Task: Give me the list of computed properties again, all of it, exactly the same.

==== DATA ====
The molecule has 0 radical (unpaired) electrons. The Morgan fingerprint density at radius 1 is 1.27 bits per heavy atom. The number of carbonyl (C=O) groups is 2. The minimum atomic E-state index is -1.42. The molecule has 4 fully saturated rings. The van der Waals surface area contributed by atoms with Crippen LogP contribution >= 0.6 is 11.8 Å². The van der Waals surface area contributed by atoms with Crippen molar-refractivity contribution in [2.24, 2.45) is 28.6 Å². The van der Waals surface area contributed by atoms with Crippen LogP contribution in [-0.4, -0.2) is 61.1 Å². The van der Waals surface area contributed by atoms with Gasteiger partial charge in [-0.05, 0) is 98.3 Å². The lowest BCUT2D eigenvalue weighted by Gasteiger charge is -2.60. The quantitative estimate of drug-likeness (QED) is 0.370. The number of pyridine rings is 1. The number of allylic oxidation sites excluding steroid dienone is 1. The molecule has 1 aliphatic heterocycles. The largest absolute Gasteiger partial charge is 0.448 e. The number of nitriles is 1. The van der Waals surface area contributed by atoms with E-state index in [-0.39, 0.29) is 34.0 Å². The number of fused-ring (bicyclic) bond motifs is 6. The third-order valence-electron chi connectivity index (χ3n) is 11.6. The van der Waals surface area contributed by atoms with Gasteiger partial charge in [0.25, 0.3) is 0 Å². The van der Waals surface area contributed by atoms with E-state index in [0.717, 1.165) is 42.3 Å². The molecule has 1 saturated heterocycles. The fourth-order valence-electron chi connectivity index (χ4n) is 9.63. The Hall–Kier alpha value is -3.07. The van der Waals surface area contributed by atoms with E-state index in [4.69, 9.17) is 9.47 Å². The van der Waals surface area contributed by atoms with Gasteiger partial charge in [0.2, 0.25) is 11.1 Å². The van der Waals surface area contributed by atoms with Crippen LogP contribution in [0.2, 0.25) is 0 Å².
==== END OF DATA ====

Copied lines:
The molecule has 0 radical (unpaired) electrons. The Morgan fingerprint density at radius 1 is 1.27 bits per heavy atom. The number of carbonyl (C=O) groups is 2. The minimum atomic E-state index is -1.42. The molecule has 4 fully saturated rings. The van der Waals surface area contributed by atoms with Crippen LogP contribution >= 0.6 is 11.8 Å². The van der Waals surface area contributed by atoms with Crippen molar-refractivity contribution in [2.24, 2.45) is 28.6 Å². The van der Waals surface area contributed by atoms with Crippen LogP contribution in [-0.4, -0.2) is 61.1 Å². The van der Waals surface area contributed by atoms with Gasteiger partial charge in [-0.05, 0) is 98.3 Å². The lowest BCUT2D eigenvalue weighted by Gasteiger charge is -2.60. The quantitative estimate of drug-likeness (QED) is 0.370. The number of pyridine rings is 1. The number of allylic oxidation sites excluding steroid dienone is 1. The molecule has 1 aliphatic heterocycles. The largest absolute Gasteiger partial charge is 0.448 e. The number of nitriles is 1. The van der Waals surface area contributed by atoms with E-state index in [-0.39, 0.29) is 34.0 Å². The number of fused-ring (bicyclic) bond motifs is 6. The third-order valence-electron chi connectivity index (χ3n) is 11.6. The van der Waals surface area contributed by atoms with Gasteiger partial charge in [0.25, 0.3) is 0 Å². The van der Waals surface area contributed by atoms with E-state index in [0.717, 1.165) is 42.3 Å². The molecule has 1 saturated heterocycles. The fourth-order valence-electron chi connectivity index (χ4n) is 9.63. The Hall–Kier alpha value is -3.07. The van der Waals surface area contributed by atoms with E-state index in [4.69, 9.17) is 9.47 Å². The van der Waals surface area contributed by atoms with Gasteiger partial charge in [0.2, 0.25) is 11.1 Å². The van der Waals surface area contributed by atoms with Crippen LogP contribution in [0.2, 0.25) is 0 Å².